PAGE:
Tag: Catoptromancy

A Byzantine form of Geomancy?

A figure that correlates the planets, signs of the zodiac, and figures, which seems to be related to some geomancy of some form. “Cleromancy,” Harley MS 5596, fol. 4v.

This illustration from a 15th-century manuscript seems to be a type of geomantic figure that correlates the planets, signs, and figures (arrangements of dots). It shows the standard astrological relationships between planets and signs. Starting at the top and proceeding counterclockwise from the moon:

  • Moon — Cancer
  • Mercury — Gemini and Virgo
  • Venus — Taurus and Libra
  • Sun — Leo
  • Mars — Aries and Scorpio
  • Jupiter — Sagittarius and Pisces
  • Saturn — Capricorn and Acquarius

We also see a figure of dots associated with each planet/sign combination.

The planets and signs are each associated with a pattern of dots, as they are in geomancy. Here the planets and signs have been labeled.

In its most generic sense, geomancy involved interpreting random markings of dots. Four rows of dots were grouped into figures, each named, associated with a planet, a sign, day or night, and other properties. There were sixteen such figures. This diagram was, perhaps, a form of geomancy or a related mantic practice (the generic title given to this work, “cleromancy”—divination by drawing lots, seems more closely related to the first figure than to this one.)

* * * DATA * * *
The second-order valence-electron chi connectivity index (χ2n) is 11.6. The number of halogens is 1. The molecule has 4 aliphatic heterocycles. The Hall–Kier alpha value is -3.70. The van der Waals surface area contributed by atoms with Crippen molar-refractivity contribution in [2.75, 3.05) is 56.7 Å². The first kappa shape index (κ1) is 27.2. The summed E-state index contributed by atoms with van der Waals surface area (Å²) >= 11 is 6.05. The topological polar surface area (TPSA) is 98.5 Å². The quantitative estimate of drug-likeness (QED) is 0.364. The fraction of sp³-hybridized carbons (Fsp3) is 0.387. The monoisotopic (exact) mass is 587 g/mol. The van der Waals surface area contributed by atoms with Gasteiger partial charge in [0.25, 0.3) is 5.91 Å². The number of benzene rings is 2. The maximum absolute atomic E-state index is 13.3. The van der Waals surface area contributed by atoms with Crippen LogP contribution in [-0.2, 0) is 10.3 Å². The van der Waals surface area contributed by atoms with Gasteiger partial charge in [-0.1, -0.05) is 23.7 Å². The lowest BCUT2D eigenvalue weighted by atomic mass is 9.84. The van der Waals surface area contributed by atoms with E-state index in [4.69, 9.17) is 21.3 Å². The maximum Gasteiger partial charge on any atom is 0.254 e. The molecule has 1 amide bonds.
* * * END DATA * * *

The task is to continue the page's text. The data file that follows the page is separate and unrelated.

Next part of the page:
Various forms of divination were widely practiced (or at least discussed) throughout the Byzantine world, ranging from the recognizable astrology and necromancy to the relatively obscure (at least today) catoptromancy and lecanomancy—divination through interpreting images in mirrors or patterns in liquids in bowls. Both practices could both be part of long and complicated rituals that compelled demons to appear on the surface of the liquid or in the mirror. The demons could be commanded to reveal the future.